Programming Biomolecules That Fold Greedily During Transcription

Authors Cody Geary, Pierre-Etienne Meunier, Nicolas Schabanel, Shinnosuke Seki

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Cody Geary
Pierre-Etienne Meunier
Nicolas Schabanel
Shinnosuke Seki

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Cody Geary, Pierre-Etienne Meunier, Nicolas Schabanel, and Shinnosuke Seki. Programming Biomolecules That Fold Greedily During Transcription. In 41st International Symposium on Mathematical Foundations of Computer Science (MFCS 2016). Leibniz International Proceedings in Informatics (LIPIcs), Volume 58, pp. 43:1-43:14, Schloss Dagstuhl – Leibniz-Zentrum für Informatik (2016)


We introduce and study the computational power of Oritatami, a theoretical model to explore greedy molecular folding, by which a molecule begins to fold before awaiting the end of its production. This model is inspired by a recent experimental work demonstrating the construction of shapes at the nanoscale by folding an RNA molecule during its transcription from an engineered sequence of synthetic DNA. An important challenge of this model, also encountered in experiments, is to get a single sequence to fold into different shapes, depending on the surrounding molecules. Another big challenge is that not all parts of the sequence are meaningful for all possible inputs. Hence, to prevent them from interfering with subsequent operations in the Oritatami folding pathway we must structure the unused portions of the sequence depending on the context in which it folds. Next, we introduce general design techniques to solve these challenges and program molecules. Our main result in this direction is an algorithm that is time linear in the sequence length that finds a rule for folding the sequence deterministically into a prescribed set of shapes, dependent on its local environment. This shows that the corresponding problem is fixed-parameter tractable, although we also prove it NP-complete in the number of possible environments.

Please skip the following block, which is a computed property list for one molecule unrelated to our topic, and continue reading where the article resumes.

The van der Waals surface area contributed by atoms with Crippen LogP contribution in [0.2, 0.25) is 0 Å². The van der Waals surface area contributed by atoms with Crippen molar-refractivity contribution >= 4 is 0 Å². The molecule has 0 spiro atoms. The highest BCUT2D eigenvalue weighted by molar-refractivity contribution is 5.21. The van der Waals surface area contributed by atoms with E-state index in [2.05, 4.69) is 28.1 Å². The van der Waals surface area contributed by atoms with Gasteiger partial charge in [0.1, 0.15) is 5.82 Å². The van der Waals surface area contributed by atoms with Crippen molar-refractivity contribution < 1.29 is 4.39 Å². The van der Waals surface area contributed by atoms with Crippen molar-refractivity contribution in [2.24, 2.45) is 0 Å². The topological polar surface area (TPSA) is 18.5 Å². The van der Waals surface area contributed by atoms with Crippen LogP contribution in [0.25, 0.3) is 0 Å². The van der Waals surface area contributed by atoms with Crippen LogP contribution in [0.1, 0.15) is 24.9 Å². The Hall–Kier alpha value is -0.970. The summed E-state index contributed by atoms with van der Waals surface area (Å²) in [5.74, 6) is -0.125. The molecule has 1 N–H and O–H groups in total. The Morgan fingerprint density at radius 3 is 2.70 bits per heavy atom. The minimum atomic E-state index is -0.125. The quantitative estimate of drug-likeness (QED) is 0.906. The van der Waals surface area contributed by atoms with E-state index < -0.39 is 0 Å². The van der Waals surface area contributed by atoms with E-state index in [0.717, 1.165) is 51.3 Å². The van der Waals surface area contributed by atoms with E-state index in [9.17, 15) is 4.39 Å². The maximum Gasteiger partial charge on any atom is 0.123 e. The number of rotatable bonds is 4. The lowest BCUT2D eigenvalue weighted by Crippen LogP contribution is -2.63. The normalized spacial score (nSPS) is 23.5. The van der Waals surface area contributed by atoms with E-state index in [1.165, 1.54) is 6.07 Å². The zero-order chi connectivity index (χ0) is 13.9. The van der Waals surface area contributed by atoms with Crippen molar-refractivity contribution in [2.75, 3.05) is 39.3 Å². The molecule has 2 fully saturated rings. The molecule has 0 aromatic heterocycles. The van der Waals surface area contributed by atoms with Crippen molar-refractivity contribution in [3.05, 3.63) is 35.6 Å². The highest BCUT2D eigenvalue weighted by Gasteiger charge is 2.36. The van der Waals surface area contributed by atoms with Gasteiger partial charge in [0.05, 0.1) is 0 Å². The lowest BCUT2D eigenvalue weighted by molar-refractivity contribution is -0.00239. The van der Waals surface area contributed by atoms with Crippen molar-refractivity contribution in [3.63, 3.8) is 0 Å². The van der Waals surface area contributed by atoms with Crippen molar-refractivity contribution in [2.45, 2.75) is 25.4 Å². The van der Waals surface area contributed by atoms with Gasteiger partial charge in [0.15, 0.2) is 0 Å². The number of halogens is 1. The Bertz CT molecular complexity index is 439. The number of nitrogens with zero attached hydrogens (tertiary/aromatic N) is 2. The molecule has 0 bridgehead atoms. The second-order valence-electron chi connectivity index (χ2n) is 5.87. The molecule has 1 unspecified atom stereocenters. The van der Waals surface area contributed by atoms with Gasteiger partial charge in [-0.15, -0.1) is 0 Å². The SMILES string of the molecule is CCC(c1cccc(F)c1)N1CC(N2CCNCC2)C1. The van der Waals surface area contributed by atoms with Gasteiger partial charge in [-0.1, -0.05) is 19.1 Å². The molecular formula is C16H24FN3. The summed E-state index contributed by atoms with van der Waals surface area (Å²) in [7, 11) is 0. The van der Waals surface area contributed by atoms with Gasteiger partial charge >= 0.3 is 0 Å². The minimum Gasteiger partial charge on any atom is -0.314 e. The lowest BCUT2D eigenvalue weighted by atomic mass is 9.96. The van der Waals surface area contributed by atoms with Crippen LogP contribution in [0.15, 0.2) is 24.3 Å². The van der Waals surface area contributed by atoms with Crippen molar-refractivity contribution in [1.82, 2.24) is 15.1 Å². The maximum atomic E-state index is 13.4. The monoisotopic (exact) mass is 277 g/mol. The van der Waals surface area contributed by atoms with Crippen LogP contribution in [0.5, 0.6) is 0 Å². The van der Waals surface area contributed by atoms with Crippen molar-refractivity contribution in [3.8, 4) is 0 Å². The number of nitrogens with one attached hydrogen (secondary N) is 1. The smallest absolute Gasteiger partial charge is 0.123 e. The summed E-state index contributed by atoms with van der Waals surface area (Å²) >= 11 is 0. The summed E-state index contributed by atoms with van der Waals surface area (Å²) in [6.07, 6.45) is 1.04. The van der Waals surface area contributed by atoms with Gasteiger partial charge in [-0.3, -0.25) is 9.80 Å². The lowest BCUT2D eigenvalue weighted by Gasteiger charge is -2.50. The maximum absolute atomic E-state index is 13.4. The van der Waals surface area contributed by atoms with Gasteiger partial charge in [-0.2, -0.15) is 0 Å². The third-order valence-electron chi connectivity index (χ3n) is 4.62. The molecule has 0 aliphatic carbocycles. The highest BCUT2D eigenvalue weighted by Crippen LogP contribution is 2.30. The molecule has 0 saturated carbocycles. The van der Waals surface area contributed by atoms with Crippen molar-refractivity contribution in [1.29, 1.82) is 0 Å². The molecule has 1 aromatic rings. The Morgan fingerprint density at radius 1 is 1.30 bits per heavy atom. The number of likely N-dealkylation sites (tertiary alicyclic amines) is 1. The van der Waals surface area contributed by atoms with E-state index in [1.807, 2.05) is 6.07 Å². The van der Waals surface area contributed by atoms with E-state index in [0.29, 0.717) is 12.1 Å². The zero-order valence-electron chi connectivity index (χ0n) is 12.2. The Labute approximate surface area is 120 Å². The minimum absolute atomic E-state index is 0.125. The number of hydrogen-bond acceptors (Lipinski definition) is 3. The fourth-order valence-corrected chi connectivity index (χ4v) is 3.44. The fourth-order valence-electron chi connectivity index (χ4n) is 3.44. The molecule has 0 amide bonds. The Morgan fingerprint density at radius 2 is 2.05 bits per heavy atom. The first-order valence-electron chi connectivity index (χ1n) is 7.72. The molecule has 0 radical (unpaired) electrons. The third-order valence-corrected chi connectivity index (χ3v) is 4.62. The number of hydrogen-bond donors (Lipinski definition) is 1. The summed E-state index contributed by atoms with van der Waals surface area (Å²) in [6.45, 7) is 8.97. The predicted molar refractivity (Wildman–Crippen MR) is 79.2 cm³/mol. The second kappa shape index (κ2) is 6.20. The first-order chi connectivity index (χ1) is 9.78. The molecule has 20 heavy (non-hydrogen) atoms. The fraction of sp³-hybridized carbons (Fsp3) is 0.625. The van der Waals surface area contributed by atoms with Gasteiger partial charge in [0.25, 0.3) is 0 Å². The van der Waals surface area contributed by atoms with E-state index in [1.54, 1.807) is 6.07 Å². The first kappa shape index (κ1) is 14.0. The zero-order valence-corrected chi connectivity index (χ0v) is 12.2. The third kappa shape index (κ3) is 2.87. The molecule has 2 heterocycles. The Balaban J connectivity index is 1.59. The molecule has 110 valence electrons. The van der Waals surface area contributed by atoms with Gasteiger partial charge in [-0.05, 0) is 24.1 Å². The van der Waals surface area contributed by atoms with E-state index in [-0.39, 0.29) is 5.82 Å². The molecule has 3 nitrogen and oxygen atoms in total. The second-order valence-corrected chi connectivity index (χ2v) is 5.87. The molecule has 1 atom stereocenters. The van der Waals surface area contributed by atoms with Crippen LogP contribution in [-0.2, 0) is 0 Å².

• natural computing
  • self-assembly
  • molecular folding


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